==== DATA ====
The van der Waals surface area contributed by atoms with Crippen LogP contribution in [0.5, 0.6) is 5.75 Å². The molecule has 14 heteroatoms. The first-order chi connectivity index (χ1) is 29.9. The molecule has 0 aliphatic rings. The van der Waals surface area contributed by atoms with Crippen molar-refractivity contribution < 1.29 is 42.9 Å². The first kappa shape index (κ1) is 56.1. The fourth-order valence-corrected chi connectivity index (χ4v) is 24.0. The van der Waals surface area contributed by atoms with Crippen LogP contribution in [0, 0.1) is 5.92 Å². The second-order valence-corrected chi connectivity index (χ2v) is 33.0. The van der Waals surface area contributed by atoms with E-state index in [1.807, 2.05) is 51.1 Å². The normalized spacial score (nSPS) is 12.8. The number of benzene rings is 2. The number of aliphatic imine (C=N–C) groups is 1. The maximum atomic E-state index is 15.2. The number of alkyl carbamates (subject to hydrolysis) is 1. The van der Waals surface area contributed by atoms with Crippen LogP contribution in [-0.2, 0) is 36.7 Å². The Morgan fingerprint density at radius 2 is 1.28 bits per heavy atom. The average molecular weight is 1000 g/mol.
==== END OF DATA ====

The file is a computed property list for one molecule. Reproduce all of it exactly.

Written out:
The van der Waals surface area contributed by atoms with Crippen LogP contribution in [0.5, 0.6) is 5.75 Å². The molecule has 14 heteroatoms. The first-order chi connectivity index (χ1) is 29.9. The molecule has 0 aliphatic rings. The van der Waals surface area contributed by atoms with Crippen molar-refractivity contribution < 1.29 is 42.9 Å². The first kappa shape index (κ1) is 56.1. The fourth-order valence-corrected chi connectivity index (χ4v) is 24.0. The van der Waals surface area contributed by atoms with Crippen LogP contribution in [0, 0.1) is 5.92 Å². The second-order valence-corrected chi connectivity index (χ2v) is 33.0. The van der Waals surface area contributed by atoms with E-state index in [1.807, 2.05) is 51.1 Å². The normalized spacial score (nSPS) is 12.8. The number of benzene rings is 2. The number of aliphatic imine (C=N–C) groups is 1. The maximum atomic E-state index is 15.2. The number of alkyl carbamates (subject to hydrolysis) is 1. The van der Waals surface area contributed by atoms with Crippen LogP contribution in [-0.2, 0) is 36.7 Å². The Morgan fingerprint density at radius 2 is 1.28 bits per heavy atom. The average molecular weight is 1000 g/mol.